North Dakota county's pipeline ordinances taking effect

Burleigh County zoning regulations requiring companies building pipelines for carbon dioxide and other hazardous liquids to obtain a special permit and follow certain rules are taking effect.

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BISMARCK, N.D. — Burleigh County zoning regulations requiring companies building pipelines for carbon dioxide and other hazardous liquids to obtain a special permit and follow certain rules are taking effect after final passage.

County commissioners on Monday, March 20, voted 4-0 with one member absent to approve the ordinance. The Bismarck Tribune incorrectly reported that there would be a second reading and public hearing before a final vote.

That process was used for a related pipeline health and safety ordinance for hazardous liquid pipelines, which the commission approved on March 6. The process for the second ordinance differed because it went through the county's Planning and Zoning Commission, which held a public hearing lasting nearly five hours on March 8, according to County Commission Chair Becky Matthews.

The copious public comments from two early March meetings as well as conversations with other stakeholders gave county commissioners ample information to make a final decision on the zoning ordinance Monday night, Matthews said.

"I felt comfortable ... that we had the information we needed at that point to move to a vote," she said.


The pipeline health and safety ordinance was the first the commission dealt with under a new home rule charter approved by voters last November. It allows the county commission to adopt ordinances and also enables county residents to circulate petitions to get an ordinance on the ballot.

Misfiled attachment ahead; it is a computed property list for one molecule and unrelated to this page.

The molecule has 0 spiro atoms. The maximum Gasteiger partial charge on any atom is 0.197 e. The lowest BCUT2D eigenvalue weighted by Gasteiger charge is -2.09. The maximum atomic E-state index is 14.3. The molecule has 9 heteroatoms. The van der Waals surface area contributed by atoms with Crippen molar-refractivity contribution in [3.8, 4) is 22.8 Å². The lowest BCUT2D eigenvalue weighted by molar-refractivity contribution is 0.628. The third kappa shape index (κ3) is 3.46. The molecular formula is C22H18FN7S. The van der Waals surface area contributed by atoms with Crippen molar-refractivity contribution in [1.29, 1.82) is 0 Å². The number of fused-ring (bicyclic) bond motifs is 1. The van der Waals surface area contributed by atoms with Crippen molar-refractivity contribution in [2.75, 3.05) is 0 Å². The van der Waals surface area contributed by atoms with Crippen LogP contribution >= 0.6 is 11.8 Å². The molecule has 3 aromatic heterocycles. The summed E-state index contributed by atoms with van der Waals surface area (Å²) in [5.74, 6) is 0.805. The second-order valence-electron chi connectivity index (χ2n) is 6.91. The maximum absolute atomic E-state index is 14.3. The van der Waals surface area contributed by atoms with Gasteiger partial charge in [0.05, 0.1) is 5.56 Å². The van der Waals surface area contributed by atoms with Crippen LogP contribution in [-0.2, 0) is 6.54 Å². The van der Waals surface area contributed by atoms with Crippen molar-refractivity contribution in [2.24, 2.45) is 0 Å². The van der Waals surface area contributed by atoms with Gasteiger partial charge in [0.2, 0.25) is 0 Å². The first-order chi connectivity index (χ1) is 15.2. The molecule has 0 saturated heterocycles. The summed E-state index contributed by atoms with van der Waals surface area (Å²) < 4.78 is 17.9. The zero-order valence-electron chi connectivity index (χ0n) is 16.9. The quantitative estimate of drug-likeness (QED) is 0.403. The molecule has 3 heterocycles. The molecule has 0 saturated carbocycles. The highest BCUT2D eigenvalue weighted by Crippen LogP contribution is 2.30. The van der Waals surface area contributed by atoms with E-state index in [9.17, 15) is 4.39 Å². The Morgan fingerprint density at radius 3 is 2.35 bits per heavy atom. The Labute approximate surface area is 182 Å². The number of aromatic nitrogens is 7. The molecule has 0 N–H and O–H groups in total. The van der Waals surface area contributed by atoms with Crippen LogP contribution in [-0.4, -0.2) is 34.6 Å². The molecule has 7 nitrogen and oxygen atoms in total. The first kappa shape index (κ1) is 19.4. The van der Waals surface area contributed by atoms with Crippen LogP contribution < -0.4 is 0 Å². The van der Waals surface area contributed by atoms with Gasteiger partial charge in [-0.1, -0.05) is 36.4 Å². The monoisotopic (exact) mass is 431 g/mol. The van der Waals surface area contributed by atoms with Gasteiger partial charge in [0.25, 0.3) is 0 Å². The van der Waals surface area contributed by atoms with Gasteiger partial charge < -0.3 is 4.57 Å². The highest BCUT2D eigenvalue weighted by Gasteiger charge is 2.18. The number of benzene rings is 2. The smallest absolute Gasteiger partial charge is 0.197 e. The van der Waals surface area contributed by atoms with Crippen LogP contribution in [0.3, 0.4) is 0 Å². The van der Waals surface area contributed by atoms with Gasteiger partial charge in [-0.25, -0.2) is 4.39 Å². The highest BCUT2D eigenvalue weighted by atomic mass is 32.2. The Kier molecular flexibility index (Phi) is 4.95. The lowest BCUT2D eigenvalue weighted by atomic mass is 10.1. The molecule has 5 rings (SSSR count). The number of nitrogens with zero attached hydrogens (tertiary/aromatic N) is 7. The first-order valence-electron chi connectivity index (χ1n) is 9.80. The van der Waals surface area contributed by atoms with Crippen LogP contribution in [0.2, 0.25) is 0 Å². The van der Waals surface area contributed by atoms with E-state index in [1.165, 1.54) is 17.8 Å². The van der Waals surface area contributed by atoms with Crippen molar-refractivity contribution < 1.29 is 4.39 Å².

"This is really the first time going through this process," Matthews said.

The second ordinance was done not under the home rule charter but under the normal planning and zoning process, which does not require a second reading and public hearing at the commission level, according to Commissioner Brian Bitner.

The ordinances are in response to pushback from northern Burleigh County landowners to Summit Carbon Solution's planned Midwest Carbon Express pipeline, which would cross the county to the north of Bismarck. The pipeline is to transport climate-warming CO2 emissions from dozens of ethanol plants in five Midwestern states to North Dakota’s Oliver County for permanent storage underground.

Some landowners worry about their safety should the pipeline rupture. Summit says landowners have signed voluntary easement agreements accounting for 67% of the proposed pipeline route in the state and 85% of the proposed sequestration site — percentages it says show an "overwhelming level of support."

Commissioners on Monday indicated they believe the zoning ordinance is likely to prompt a lawsuit from Summit.

“They’re going to have issues with this no matter what,” Bitner said.

The company did not comment directly on whether it might sue, but Executive Vice President Wade Boeshans in a statement to the Tribune on Tuesday reiterated Summit's contention that local ordinances are unnecessary.


"For decades, the millions of miles of pipelines in active service across the United States, including the 30,000 miles in North Dakota, have been extensively regulated at both the federal and state levels, and those regulations preempt ordinances at the county level," he said. "Having a consistent process to oversee and regulate major infrastructure projects is important to ensure our economy continues to operate."

The county does not have any authority to stop the pipeline altogether. The North Dakota Public Service Commission will permit the route of the project, and the state Industrial Commission will permit the CO2 disposal site. Summit must also comply with federal regulations.

The North Dakota PSC held the first of four public hearings on the Summit project last week in Bismarck. A list of future hearings is at .


This story was written by one of our partner news agencies. Forum Communications Company uses content from agencies such as Reuters, Kaiser Health News, Tribune News Service and others to provide a wider range of news to our readers. Learn more about the news services FCC uses here.

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